Sunday, May 21, 2006

I’m starting to develop a slightly slap happy resignation to finding nothing major when I drive more than 40 miles to go herping. I'm not angry about it anymore, I just shrug and chuckle.

Today (Sunday May 21) I got nearly-skunked in Pennsylvania for a change. I headed back out I-78 to try Blue Mountain a second time for timber rattlesnakes (Crotalus horridus). The goal was to find some rattlers basking in the morning sun.

The forecast had been for partly cloudy weather with a chance of rain later in the afternoon. It had been raining during the week, so the ground wasn’t too dry. It was almost entirely cloudy, cool (50s), and windy on top of that ridge, though, so there was no sun to draw any critters out onto the surface.

Tent caterpillars were crawling around. They kept catching my eye with an almost-herp form and pattern.

Close to the end it hit me that I hadn’t even found any redback salamanders (Plethodon cinereus). Not finding redbacks this time of year is like having your friends all leave you alone at a party – you kind of wonder what’s wrong with you. They don’t think you’re cool anymore? Did you do something to offend them?

Luckily I found two towards the end. Here’s the second one pretty much as it was under the rock (I moved a little stone for a better shot).

That’s my cultivator holding back the plants for the release shot. I’m not sure if I’ve properly introduced my cultivator yet. Doesn’t it look scary? I could imagine it as the prop for a horror flick about a mad gardener.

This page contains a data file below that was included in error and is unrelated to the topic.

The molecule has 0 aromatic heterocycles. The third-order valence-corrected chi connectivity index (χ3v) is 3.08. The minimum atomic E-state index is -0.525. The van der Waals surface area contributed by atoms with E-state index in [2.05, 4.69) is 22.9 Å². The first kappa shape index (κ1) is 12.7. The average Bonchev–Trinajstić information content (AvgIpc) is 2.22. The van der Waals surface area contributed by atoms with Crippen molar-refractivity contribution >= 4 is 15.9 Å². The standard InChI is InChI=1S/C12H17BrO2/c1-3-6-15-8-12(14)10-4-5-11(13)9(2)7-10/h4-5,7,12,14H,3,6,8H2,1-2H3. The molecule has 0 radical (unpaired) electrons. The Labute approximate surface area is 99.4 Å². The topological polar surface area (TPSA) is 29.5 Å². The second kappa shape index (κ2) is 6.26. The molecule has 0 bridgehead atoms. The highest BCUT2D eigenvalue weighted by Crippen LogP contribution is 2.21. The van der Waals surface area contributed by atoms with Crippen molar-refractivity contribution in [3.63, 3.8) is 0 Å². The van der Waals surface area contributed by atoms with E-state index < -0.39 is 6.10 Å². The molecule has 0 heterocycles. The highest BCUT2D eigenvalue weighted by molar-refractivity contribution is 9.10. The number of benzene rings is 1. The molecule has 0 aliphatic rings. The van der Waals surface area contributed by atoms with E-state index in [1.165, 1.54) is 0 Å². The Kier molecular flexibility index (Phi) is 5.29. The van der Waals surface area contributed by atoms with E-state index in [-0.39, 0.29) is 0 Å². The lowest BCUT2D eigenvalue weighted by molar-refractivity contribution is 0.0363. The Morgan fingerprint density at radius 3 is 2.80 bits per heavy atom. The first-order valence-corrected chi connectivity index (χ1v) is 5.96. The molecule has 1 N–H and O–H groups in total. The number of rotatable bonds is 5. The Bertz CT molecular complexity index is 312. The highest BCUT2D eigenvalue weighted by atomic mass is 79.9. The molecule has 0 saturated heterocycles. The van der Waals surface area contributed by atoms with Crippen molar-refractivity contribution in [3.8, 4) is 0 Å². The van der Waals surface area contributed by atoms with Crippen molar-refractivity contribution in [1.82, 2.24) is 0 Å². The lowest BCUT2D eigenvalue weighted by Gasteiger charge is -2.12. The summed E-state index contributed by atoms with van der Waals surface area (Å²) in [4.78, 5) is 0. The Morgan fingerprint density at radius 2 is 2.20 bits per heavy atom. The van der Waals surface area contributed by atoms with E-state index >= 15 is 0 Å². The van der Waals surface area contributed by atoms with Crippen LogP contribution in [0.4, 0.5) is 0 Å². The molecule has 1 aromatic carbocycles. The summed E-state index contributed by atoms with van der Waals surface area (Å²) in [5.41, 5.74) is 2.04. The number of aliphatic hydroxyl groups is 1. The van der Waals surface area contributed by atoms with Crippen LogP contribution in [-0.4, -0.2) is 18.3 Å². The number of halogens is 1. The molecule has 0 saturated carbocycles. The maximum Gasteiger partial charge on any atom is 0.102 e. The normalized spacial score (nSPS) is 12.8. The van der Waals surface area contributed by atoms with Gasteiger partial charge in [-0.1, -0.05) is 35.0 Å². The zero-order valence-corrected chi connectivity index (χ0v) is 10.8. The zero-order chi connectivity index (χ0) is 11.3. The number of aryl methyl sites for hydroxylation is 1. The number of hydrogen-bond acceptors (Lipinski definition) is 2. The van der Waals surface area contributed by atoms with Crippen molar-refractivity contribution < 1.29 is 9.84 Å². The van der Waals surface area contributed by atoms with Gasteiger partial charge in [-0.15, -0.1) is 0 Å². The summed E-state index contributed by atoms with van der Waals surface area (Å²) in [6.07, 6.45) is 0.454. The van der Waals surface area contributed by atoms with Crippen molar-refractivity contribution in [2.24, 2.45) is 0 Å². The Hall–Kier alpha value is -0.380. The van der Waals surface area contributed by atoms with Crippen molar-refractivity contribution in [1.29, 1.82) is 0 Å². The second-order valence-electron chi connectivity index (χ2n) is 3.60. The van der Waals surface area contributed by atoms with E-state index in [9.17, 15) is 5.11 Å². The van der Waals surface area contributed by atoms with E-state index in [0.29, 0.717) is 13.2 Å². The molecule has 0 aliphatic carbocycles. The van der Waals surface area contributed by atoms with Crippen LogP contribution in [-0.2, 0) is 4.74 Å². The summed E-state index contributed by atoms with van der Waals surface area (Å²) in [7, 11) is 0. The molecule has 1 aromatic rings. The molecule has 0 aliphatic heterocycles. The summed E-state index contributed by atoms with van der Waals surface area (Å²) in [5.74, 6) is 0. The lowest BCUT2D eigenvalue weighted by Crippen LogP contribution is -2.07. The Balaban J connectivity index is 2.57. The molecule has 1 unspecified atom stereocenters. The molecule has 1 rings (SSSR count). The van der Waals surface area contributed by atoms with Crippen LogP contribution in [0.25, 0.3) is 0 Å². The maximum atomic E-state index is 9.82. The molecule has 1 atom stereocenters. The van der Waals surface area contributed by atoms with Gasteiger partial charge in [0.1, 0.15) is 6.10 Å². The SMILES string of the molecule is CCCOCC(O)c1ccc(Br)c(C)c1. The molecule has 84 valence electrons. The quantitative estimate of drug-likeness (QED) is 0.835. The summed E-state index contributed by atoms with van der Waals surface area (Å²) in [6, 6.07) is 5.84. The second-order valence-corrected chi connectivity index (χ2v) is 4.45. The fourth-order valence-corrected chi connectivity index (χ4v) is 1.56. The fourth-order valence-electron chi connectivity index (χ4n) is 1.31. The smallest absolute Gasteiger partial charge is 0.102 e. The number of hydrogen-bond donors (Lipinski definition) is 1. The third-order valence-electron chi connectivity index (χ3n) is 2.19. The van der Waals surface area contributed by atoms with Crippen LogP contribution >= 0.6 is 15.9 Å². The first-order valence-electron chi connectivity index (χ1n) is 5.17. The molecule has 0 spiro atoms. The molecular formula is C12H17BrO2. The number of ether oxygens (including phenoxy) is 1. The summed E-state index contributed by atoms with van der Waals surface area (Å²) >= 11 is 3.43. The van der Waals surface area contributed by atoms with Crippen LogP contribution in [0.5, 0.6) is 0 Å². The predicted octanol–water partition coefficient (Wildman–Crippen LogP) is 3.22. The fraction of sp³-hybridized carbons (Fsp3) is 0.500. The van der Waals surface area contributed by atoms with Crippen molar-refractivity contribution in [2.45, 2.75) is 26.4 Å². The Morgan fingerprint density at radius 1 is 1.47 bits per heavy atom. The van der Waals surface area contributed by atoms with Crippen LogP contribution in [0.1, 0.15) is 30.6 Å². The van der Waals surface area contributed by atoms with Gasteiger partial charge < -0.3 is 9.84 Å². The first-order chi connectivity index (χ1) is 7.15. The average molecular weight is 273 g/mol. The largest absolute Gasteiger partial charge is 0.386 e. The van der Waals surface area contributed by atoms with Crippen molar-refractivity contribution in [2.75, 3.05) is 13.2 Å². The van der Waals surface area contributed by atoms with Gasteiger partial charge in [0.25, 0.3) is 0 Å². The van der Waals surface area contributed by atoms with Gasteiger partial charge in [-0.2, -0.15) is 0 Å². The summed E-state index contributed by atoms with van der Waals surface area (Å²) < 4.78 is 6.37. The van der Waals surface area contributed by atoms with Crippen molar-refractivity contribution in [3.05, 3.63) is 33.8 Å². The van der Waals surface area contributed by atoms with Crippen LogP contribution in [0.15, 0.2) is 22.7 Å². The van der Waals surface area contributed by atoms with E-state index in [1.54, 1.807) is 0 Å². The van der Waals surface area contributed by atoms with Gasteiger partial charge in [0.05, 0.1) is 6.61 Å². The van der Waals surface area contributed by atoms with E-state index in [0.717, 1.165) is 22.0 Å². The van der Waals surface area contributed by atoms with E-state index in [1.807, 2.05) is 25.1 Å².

The cultivator is my favorite herping tool. It lets me turn over soggy logs without them falling to pieces, and if I want them in pieces, it can tear them apart. It gets a better grip under rocks than my fingers, and, when I’m turning over trash and debris, I don’t have to worry about nails or broken glass. It also saves me about six inches of leaning over. That might sound trivial, but it adds up over the course of four hours and hundreds of rocks and logs.

Here’s the cultivator showing something I find under logs a lot more than herps: termites. See all those little rice-grain-looking things?

I checked out the pond in which Scott and I had found the newts and egg masses at the beginning of April. I was surprised to see that there were still egg masses there. I can’t imagine that the eggs could still be developing; the larvae must have hatched out by now. I wonder how long the masses linger before they disintegrate.

I also tried out the bog next door, but nothing was hopping or crawling around.

I did see one larval spotted salamander (Ambystoma maculatum), but I did not get a photo of it. I think this is what became of all those wood frog (Rana sylvatica) eggs.

Last, here are some pretty non-herps I decided to take pictures of. The first is some kind of swallowtail butterfly I found resting on the grass.

This bird is a scarlet tanager. I usually don’t take photos of birds, but this one blew me away.


2 redbacks
100+ tadpoles
1 spotted salamander larvae